We know it’s important to eat nourishing foods. Sure, it better to consume fruits, vegetables, and whole grains instead of processed snacks and TV dinners. But for some people, it evolves into a dangerous obsession. This fixation with eating healthy is called “orthorexia”, a fast-growing eating disorder characterized by the need to eat only healthy, clean, or pure foods. It’s not usually driven by body-image concerns, but rather by the need to eat the right things to maintain a good health image by focusing on food quality. On the surface, that sounds like a smart way to go. But people struggling with orthorexia go overboard—they can’t handle if they are not able to eat in the “pure” way they believe they should.
Being conscious about what you eat doesn’t mean you have orthorexia. Being cognizant of what you put into your body is important for feeling well and living a healthy life. But for those with an underlying anxiety disorder, a predisposition to an eating disorder, or an obsessive-compulsive personality, this hyperawareness of what’s healthy and what’s not can foster ritualistic eating habits, ultimately leading to malnourishment, loss of relationships, and a poor quality of life.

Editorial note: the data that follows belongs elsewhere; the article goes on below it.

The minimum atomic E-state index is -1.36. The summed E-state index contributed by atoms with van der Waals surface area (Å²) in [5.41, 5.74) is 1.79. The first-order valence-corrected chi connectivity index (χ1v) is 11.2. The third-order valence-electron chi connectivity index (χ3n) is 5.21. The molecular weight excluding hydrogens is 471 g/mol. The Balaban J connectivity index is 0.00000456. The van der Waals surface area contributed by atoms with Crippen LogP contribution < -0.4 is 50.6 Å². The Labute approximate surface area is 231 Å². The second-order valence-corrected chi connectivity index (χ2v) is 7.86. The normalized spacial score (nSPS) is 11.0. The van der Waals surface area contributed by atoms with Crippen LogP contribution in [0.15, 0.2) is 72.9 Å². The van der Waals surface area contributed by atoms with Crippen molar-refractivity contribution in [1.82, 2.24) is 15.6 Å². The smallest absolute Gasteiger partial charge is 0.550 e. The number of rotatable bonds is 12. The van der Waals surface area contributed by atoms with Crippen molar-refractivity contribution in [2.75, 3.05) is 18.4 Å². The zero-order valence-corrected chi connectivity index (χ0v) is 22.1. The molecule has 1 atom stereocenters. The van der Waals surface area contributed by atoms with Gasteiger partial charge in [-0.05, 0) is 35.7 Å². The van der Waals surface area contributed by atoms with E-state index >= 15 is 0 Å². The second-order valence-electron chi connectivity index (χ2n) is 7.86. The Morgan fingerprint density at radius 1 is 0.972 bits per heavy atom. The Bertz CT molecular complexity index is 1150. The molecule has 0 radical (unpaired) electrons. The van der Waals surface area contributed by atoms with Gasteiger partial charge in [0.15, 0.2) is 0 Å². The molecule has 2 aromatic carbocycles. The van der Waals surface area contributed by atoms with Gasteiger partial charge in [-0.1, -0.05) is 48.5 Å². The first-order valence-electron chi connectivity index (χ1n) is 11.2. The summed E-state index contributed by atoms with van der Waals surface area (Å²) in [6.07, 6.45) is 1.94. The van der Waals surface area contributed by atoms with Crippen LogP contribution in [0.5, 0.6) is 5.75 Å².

What are the signs and symptoms of orthorexia?
Orthorexia often begins with individuals who follow very restrictive diets such as vegans and raw food regimens. They may begin only to eat organic foods, and then cut out food groups that may contain too many chemicals, sugar, or pesticides, with the goal of optimal health. In many instances, they exhibit behaviors that extend beyond the norm in terms of living a healthy life, and instead cause them to suffer from a number of physical, mental, and emotional effects. Some of these behaviors can include:
- Self-esteem based on eating healthy foods
- Increasingly critical and more rigid about eating
- Feeling as if certain foods are dangerous
- Feeling guilt or shame when unable to maintain diet standards
- Losing interest in activities once enjoyed because they are solely involved in eating healthy
- Thinking critically of others who don’t follow a strict diet
- Spending extreme amounts of time and money in meal planning and food preparation
- Avoidance of social events involving food due to fear of being unable to comply with diet
- Exhibit traits of perfectionism, high anxiety, and a need for control.
Orthorexia is typically initiated by a fixation on health, and in our health-obsessed world, those triggers are everywhere. There’s nothing wrong with wanting to eat more healthfully, but it’s a problem if you can’t be flexible with it. If ‘healthy’ food is consuming your life, it’s time to seek help. Effective treatments are available to help your or your loved one restore your life and face a happy, healthy future.
By Andrew Walen, LCSW-C, LICSW, CEDS, Founder, Executive Director at The Body Image Therapy Center.